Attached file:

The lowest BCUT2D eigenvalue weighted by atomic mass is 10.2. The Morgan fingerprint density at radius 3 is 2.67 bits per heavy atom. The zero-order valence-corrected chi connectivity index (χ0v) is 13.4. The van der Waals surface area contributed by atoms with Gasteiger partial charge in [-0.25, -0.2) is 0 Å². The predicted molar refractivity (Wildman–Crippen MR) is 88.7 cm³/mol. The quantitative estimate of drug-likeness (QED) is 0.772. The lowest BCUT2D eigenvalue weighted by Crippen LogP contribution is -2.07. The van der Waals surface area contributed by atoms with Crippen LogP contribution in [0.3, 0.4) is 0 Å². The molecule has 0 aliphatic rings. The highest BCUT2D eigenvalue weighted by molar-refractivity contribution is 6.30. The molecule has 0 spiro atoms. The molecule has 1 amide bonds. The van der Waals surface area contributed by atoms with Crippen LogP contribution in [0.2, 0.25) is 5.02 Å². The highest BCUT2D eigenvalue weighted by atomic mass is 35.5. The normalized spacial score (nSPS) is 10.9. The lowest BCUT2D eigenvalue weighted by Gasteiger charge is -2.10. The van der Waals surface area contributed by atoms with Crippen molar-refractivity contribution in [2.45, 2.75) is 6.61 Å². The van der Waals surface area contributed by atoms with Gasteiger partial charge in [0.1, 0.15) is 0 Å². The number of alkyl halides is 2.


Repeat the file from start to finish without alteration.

The lowest BCUT2D eigenvalue weighted by atomic mass is 10.2. The Morgan fingerprint density at radius 3 is 2.67 bits per heavy atom. The zero-order valence-corrected chi connectivity index (χ0v) is 13.4. The van der Waals surface area contributed by atoms with Gasteiger partial charge in [-0.25, -0.2) is 0 Å². The predicted molar refractivity (Wildman–Crippen MR) is 88.7 cm³/mol. The quantitative estimate of drug-likeness (QED) is 0.772. The lowest BCUT2D eigenvalue weighted by Crippen LogP contribution is -2.07. The van der Waals surface area contributed by atoms with Crippen LogP contribution in [0.3, 0.4) is 0 Å². The molecule has 0 aliphatic rings. The highest BCUT2D eigenvalue weighted by molar-refractivity contribution is 6.30. The molecule has 0 spiro atoms. The molecule has 1 amide bonds. The van der Waals surface area contributed by atoms with Crippen LogP contribution in [0.2, 0.25) is 5.02 Å². The highest BCUT2D eigenvalue weighted by atomic mass is 35.5. The normalized spacial score (nSPS) is 10.9. The lowest BCUT2D eigenvalue weighted by Gasteiger charge is -2.10. The van der Waals surface area contributed by atoms with Crippen molar-refractivity contribution in [2.45, 2.75) is 6.61 Å². The van der Waals surface area contributed by atoms with Gasteiger partial charge in [0.1, 0.15) is 0 Å². The number of alkyl halides is 2.